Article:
After arrival, Sylvia, Andi and I deboned and trimmed all of the pork  and we started putting it through the meat grinder. When we had our first batch of ground pork ready, Jennifer and Michelle started blending spices into the meat. First they used a mild but savoury fennel sausage recipe that is part of Jenn's Italian heritage and is often featured in her delicious cooking. That recipe includes a bit of pancetta, essentially an unsmoked Italian bacon, that also went through the grinder. Next came a similar batch but without the pancetta. We followed with another half dozen batches including some breakfast style sausages with sage, nutmeg and a little pepper. The final batch was seasoned with some rosemary from the farm and thyme. We didn't try stuffing the sausage into casings this year and just made the mixture into patties which we like just as well in most cases. We find we often take the meat out of the casing anyway when cooking. Next time we will do some in casings for summer barbeques. 

 Michelle making patties
The whole process took a few hours  and culminated in a nice stack of sausage for the freezer..and a beautiful meal prepared by Jenn that featured a large skillet of the sausage sauteed and roasted with onions and coloured bell peppers. Yummy!          

Chef Jennifer at work     

The feast!  

Sunday, January 6, 2013

Year in review....and looking ahead

We had another successful year this year despite some weather related and crop disease challenges. Mother Nature has a way of keeping farmers on their toes:-) We lost some crops because of the drought and we spent a lot of time scrambling to get water to everything. The strawberries with their relatively short season and high moisture needs seemed to take the worst hit with out crop down about 70%. We also lost most of our tomato crop to late blight. Fortunately the hard work and previous care of the soil paid off and there was still what could be described as a moderate bounty. We were certainly able to keep our CSA customers baskets full and we had only slight less than planned for the market. We actually ended the last few weeks of the season with better market sales than last year. After hearing from my neighbour that it was the worst growing year he had seen in the nearly thirty years since he had bought his farm, I thought maybe we were actually doing pretty well given the circumstances.

As in the past, this year brought a wonderful bunch of young people to the farm to work an learn. Andrea, Ben, Bethany, Christine, Ryan, Trudi spent all or part of the season farming with us this year, and Joe and Jordan also helped with the house construction. I think we were more than ten at the dinner table sometimes. Many thanks to them as our farm is very much a team effort and we couldn't grow such great food for so many people with out their help. Each of them brought something special to the group. I think that watching people learn about growing and food is just as rewarding as growing food itself and although not all of them will become farmers, I am confident that a season spent on this farm will be memorable and change their lives in many ways. I have watched people become more comfortable in their bodies, more thoughtful and observant, and develop skills they never thought they would. I also expect that they will never look at a plate of food in the same way.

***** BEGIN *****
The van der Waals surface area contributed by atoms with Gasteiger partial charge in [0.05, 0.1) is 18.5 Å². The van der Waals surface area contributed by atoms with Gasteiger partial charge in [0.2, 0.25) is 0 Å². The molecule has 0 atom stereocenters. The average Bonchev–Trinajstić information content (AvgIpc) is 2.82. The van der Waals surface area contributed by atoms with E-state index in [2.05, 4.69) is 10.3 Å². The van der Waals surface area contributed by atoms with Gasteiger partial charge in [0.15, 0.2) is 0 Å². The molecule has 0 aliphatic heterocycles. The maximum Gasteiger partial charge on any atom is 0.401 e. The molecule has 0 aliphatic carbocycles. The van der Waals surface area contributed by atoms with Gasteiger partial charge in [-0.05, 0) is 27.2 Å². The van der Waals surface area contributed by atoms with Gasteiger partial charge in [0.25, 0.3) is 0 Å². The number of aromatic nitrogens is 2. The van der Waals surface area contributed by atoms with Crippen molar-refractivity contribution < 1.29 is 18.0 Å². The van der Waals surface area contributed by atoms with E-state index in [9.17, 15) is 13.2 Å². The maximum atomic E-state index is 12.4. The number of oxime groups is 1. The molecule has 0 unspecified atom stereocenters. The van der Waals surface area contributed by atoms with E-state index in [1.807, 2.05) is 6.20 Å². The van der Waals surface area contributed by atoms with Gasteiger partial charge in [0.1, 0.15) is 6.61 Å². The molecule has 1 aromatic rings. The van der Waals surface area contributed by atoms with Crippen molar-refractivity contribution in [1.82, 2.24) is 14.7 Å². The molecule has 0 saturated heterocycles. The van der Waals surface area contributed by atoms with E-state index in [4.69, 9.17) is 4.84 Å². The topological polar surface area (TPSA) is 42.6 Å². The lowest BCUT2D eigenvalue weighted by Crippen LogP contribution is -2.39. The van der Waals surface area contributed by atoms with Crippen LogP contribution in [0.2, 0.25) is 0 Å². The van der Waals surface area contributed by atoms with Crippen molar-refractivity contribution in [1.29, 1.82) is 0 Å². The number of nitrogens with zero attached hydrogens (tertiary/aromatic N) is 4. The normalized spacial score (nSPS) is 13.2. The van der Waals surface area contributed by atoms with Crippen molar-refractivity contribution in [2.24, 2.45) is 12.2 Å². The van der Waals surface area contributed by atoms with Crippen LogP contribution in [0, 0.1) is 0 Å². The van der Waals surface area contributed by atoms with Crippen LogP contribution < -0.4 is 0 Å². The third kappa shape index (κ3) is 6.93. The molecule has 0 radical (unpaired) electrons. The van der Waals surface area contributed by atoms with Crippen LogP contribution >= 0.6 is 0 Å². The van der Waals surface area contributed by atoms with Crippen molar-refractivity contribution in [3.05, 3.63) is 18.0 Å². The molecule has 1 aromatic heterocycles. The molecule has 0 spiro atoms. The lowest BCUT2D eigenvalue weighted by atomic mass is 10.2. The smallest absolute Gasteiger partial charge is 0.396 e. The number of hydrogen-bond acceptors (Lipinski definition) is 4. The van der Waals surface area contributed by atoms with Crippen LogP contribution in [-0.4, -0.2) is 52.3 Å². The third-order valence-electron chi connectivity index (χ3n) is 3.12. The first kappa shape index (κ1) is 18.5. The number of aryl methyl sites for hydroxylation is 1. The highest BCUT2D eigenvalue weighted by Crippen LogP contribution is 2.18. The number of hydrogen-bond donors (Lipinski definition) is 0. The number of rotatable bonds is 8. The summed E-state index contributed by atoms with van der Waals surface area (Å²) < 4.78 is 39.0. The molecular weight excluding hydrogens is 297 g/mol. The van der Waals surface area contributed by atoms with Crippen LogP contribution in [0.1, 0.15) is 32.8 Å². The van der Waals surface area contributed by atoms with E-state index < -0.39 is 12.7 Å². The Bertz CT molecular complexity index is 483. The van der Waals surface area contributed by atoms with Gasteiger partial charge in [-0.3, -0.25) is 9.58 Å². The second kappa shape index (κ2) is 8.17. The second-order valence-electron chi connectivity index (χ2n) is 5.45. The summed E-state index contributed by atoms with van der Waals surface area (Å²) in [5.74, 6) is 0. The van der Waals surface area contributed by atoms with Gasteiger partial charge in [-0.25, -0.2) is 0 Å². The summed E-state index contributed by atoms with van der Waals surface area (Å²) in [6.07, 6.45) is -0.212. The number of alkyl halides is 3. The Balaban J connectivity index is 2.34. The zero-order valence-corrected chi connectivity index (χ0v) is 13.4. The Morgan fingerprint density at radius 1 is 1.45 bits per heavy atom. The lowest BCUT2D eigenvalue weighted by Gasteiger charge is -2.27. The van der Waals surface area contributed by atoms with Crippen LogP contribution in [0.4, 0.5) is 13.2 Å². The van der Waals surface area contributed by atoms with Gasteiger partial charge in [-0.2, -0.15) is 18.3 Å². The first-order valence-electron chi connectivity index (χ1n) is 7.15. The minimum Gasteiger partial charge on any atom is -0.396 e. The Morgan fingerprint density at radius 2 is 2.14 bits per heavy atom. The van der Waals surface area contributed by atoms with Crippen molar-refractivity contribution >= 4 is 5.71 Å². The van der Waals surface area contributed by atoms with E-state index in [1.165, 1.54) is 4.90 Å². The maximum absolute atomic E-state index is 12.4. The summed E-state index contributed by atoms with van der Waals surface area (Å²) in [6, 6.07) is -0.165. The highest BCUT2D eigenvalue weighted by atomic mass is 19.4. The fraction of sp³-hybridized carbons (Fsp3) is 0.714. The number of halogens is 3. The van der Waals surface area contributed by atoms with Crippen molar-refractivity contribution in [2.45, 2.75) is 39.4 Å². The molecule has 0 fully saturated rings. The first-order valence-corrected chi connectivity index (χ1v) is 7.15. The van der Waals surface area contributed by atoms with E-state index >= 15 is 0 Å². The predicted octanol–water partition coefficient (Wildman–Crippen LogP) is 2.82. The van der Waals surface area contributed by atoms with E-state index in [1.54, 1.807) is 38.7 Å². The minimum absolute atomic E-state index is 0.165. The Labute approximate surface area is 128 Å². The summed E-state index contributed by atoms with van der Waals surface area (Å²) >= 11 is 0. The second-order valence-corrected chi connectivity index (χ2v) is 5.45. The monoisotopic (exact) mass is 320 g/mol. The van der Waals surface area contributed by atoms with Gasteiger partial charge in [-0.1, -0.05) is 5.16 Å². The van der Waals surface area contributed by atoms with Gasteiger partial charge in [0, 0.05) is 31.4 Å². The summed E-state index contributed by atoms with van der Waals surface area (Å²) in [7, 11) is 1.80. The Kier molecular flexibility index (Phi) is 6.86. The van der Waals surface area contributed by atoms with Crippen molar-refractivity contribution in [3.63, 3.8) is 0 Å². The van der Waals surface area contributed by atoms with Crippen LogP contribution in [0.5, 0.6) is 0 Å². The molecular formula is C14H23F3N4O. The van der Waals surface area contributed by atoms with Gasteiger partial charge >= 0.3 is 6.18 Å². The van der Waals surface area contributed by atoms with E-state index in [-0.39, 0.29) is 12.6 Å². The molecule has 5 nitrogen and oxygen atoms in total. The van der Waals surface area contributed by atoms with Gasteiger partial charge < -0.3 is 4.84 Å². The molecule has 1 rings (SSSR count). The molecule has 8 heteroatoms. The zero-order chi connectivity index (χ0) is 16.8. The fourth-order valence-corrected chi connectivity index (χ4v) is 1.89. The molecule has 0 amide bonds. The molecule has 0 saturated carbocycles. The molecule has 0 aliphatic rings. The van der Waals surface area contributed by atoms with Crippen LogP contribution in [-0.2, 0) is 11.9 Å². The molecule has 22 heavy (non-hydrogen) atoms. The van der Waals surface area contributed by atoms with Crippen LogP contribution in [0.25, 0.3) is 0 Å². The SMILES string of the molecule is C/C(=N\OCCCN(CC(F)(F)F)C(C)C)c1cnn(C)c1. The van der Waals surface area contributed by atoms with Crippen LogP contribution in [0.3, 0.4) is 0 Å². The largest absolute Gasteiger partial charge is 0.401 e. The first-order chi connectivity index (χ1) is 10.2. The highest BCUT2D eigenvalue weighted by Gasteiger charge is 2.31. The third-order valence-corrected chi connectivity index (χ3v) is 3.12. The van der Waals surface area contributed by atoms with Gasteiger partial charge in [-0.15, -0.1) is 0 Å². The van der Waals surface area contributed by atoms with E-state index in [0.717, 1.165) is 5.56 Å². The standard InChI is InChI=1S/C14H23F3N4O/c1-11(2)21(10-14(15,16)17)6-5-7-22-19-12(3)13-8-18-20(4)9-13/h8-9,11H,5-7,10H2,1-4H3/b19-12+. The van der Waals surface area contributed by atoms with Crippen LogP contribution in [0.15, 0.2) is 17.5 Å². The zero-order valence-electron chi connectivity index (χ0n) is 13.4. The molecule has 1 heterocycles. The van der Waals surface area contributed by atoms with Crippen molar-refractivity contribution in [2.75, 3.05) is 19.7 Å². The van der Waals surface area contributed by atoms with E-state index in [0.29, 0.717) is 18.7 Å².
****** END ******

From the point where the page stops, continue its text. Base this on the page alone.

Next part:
One expects that things will get easier as time progresses in a relatively new venture, but this was in  many ways the most challenging year yet. Fortunately, challenges do teach us lessons and drive improvements.  I certainly learned many lessons this year, and many improvements are planned for 2013. Late blight and other diseases have destroyed much of our tomato crop for the last two years so we will be moving them into plastic tunnels. We also continue to refine our crop planning and marketing. Farming is a low margin business and although we have been successful, there is plenty of room for improvement in our bottom line. This year we may have taken on to many projects at once and it was a little overwhelming at times. In addition to expanding our acreage, we were building a house and also developing and running a compost project that took more hours a week than expected. Sometime the weeks did not seem to have enough hours for everything.

Although there is a surprising amount to do at this time of year, winter for a vegetable farmer is a great time for reflection and I have already thought a lot about the year to come. I  have also been reflecting on how lucky I am to be able to pursue my dream as many people cannot for various reasons. I love what I am doing. I love being on this beautiful piece of land and caring for it. I love that my community is expanding as customers become our friends. I love that I eat the best food in the world and I get to share it with so many people. I am lucky that I have friends around me that are so supportive and customers that are so appreciative. It is a good time to be a farmer.  

New Years resolution #1
Blog once a week!